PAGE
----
Make sure you are well prepared before taking this drive. This is an extremely remote and empty country. Once you leave Fort Davis you will pass the park entrance, and a few miles later, the McDonald Observatory, after that there is nothing but a couple of ranches until you get back to Fort Davis. There is no cell phone service, and we only passed a couple of cars the entire day. The roads are in very good condition, but there are places where you are many miles from help, and you might have a long wait till someone else came along. Make sure you have plenty of gas and plenty of water. That said, this is an experience you do not want to miss. This was my favorite part of the entire trip.
Once we got back to the park we headed over to Indian Lodge to have a great dinner at the Black Bear restaurant. I highly recommend that you have at least one meal there during your visit. The service was wonderful and they made sure Ren had a gluten-free chicken fried steak and gravy. Having a few hours of daylight left we explored more of DMSP. In addition to the Javelinas, DMSP is a haven for birds. They have a nice bird blind but there wasn’t much activity while we were there since it was later in the day when the heat is up.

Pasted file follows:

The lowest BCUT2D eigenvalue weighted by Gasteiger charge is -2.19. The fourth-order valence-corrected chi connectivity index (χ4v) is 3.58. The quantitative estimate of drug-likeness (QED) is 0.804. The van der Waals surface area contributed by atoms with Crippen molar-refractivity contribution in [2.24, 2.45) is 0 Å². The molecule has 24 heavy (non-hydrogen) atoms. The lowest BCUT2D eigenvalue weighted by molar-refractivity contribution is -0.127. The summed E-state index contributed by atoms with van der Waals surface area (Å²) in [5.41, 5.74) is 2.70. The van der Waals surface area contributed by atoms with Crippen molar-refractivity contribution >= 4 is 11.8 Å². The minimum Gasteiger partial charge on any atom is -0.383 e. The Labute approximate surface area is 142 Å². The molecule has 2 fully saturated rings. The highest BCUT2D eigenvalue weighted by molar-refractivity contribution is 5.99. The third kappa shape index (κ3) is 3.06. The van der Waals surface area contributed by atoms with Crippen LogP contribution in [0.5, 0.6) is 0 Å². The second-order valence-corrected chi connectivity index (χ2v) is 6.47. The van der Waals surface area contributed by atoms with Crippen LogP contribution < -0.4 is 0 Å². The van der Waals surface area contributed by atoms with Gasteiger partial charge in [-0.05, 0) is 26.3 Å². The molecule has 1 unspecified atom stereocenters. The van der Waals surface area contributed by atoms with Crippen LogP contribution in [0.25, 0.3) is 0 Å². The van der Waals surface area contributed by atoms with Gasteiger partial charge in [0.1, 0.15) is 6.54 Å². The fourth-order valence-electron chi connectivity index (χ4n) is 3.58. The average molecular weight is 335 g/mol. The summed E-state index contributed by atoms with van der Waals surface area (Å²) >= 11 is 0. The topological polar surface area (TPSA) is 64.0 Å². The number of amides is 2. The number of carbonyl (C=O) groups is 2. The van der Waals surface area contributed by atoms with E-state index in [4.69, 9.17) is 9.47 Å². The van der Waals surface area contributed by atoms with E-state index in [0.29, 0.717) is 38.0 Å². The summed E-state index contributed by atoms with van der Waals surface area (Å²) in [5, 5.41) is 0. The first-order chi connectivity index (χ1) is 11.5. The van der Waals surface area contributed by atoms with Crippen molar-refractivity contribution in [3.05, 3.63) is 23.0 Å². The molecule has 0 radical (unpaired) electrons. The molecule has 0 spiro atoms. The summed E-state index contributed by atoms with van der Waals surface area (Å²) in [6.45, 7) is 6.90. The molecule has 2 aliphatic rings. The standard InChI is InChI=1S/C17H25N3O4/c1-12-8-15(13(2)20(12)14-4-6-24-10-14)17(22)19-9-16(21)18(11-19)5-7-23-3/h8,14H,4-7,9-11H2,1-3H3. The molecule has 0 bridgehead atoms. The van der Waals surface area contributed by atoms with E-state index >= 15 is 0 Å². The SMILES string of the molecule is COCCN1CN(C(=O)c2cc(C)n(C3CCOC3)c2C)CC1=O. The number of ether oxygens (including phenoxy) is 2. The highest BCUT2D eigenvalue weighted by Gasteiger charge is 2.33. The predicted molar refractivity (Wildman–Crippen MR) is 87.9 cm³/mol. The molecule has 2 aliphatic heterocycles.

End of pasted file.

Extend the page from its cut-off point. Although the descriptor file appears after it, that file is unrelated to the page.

The highest peak in the park is Lookout Mountain. You can drive to the top where there is an observation area with a great view in all directions. From there you can see McDonald Observatory to the west and Fort Davis to the east. You can drive nearly to the top, where there is a small parking lot. Nearby is an old CCC-built shelter giving you cool shade to take time to enjoy the amazing view. One of the hiking trail leads to the top of the mountain, then continues on, out of the park and down to Fort Davis. Neither Ren or I were in shape enough to do much hiking in the heat of the day, but the trail is clearly marked and well traveled.
The lookout closes at sunset, but for a small fee you can stay up after hours. Here you can watch the sun dip down below Mount Livermore and show off McDonald Observatory. We did just that, sharing a nice sunset with some of the local wildlife. and took the time to shoot a short video. It was actually very relaxing and we spent plenty of time appreciating the view.
After a while, we headed back down the mountain to get some sleep. We had another big day ahead, but this post is getting long, so I will save that story for another post.